Maine is the “greatest state”, or at least the “greatest state left” and I absolutely love it. Don’t get me wrong, there are other great places out there. I’ve had the pleasure of living in exotic places such as NYC, Texas, California, Florida, Tennessee and others; each have some great malls and lots of really neat cement things. I've also traveled the world from Iceland to Chile to Turkey and many places in between during my military service. In all of that time I found only three places I could consider living other than Maine- Stavanger, Norway, Mar del Plata, Argentina and Yuma, Arizona. I only list Yuma last because it smells like cabbage all summer. Apparently, cabbage smells the same whether it is growing in a field or cooking on a stove. Mmmm. Pass the…what goes with cabbage? ...Nose plugs.
Maine really is the greatest state. Most of the people residing here have a good idea of “what they are missing” by not being part of the grand scheme of things in Massachusetts, New York etc. Sure, the job market isn’t the most expansive. Most of us are aware that we could be doing what we are doing in Maine somewhere else, for more money, more opportunity for advancement and less of a commute. Minah. There is a reason that Mainers stay, or at least nearly always come back after leaving to explore the rest of the world. The Maine Outdoors.
What else is really worth the sacrifices we make? Yes, Maine has very low crime rates, a microscopic pupil-to-teacher ratio for our children and Stephen King…but doesn’t every state? No? Surely, all of the other states have thousands of lakes and ponds, vast tracts of pretty much ”non-Jerseyfied” wilderness areas, fresh clean air and cool accents-don’t they? Hmmm. Bummer. I don’t have hard figures, but I’d be willing to wager the lobster roll I ate for lunch that the proportion of Maine citizenry passionately involved with outdoor activities such as fishing, hunting, hiking, etc is greater than it is in any other state.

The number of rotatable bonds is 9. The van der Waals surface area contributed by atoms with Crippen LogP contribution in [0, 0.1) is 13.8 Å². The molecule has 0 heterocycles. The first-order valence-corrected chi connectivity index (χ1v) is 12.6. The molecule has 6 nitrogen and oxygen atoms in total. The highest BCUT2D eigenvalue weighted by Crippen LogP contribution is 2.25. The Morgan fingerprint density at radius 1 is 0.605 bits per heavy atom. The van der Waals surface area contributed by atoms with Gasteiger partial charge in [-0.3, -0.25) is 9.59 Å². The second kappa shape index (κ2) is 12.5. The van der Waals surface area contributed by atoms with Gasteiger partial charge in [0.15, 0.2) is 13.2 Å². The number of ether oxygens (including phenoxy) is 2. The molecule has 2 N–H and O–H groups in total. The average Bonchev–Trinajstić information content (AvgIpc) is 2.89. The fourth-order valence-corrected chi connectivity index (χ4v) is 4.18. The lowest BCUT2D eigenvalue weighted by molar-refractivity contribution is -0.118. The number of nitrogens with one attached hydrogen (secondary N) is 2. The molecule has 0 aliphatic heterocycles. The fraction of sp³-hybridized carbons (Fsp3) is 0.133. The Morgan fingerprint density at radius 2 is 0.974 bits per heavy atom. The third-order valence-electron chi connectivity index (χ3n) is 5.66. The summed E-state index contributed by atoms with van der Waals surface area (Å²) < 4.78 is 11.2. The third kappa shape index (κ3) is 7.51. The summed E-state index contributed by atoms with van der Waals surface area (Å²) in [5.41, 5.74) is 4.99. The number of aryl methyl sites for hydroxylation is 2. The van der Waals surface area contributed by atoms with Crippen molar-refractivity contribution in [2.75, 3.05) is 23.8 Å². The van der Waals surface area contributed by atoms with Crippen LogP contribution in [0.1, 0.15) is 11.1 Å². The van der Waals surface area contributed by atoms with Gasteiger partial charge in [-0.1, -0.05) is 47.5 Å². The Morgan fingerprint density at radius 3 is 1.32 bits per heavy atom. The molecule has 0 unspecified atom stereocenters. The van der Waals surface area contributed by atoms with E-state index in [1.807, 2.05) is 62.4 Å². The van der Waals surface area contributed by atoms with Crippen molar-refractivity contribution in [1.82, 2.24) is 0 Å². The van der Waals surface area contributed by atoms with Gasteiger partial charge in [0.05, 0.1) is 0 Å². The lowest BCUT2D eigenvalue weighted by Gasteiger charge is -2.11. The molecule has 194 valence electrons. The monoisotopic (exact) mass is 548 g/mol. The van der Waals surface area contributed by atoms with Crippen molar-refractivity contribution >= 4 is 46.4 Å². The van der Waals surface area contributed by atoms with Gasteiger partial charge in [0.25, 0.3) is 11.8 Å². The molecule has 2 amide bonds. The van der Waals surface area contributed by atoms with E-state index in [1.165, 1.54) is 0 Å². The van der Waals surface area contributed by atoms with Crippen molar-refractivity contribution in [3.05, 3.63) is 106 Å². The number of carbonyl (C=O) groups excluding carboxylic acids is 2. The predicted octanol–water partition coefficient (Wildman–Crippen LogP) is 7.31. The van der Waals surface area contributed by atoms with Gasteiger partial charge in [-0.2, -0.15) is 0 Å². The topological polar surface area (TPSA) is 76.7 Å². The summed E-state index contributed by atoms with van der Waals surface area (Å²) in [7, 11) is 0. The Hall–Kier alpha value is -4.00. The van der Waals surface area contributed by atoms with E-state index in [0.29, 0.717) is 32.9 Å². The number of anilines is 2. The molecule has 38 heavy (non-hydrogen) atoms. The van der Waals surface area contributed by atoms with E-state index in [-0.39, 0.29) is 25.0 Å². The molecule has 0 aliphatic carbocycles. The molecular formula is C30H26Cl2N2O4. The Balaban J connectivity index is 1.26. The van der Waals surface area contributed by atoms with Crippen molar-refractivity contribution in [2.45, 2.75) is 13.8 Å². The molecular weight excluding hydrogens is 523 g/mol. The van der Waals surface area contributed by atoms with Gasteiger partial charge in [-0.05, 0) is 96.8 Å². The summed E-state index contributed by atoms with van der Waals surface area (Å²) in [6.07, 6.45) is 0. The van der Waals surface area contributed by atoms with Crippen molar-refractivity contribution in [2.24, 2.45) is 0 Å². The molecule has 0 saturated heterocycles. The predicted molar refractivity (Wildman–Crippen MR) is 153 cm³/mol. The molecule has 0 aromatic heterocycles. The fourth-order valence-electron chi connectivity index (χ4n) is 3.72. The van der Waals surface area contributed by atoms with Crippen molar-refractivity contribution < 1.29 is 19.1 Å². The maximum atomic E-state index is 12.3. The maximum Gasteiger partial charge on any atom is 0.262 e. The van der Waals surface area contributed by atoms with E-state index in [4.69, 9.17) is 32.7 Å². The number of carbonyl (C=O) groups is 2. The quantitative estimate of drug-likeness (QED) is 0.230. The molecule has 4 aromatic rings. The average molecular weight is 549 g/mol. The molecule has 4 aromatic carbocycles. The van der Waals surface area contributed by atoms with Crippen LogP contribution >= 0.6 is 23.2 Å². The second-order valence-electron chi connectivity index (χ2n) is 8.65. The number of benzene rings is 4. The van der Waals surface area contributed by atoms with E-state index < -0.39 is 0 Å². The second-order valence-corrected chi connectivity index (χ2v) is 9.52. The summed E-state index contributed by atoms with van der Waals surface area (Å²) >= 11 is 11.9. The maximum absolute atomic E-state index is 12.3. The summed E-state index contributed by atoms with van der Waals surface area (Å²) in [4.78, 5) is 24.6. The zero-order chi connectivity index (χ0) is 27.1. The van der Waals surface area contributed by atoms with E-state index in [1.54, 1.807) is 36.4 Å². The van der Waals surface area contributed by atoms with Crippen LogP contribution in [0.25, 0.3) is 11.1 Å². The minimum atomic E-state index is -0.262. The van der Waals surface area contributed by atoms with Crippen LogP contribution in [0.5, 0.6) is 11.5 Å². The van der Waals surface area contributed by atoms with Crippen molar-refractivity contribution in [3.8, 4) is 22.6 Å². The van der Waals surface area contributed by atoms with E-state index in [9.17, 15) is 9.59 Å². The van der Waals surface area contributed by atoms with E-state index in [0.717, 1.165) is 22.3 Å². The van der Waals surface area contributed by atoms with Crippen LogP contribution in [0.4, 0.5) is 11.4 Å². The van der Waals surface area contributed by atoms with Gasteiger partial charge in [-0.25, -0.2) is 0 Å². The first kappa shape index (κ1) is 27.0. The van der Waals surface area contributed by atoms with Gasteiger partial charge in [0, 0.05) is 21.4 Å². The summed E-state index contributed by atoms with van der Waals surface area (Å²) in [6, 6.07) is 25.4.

Now…before anyone has to bother to shoot me an email explaining that “tourism is the lifeblood of Maine’s economy” and/or that “you would have NOTHING if I didn’t come up there and spend my money” let me explain that you are probably correct…most of the time. We are aware of this fact, and like I mentioned above, are used to taking the good with the bad. You know, we’d rather take the good with the good, so to speak. We’d rather enjoy your stay as much as you do. We love this place and actually love to see “people from away” come here and enjoy themselves. With that in mind, here are a few tips that you can use to ensure that your stay in Maine is as pleasant as possible.
1. Come for at least a week or at least come twice! Maine’s weather is notoriously uncooperative. We’ve learned to adapt. You’ve seen us out there in the cold wearing shorts and tee-shirts. If your stay is lengthy, you’ll probably have at least a day or two of the wonderfully sweet weather we are known for. If you can’t stay long or come twice, try to be prepared for any eventuality. Rain suit, warm weather clothes, etc are par for the course. You may find yourself needing it all before your stay is over. The last thing you want to do when you come up north is find yourself stuck in some moldy cabin for the week. They are dark, cold and boring…that is why we aren’t living in them.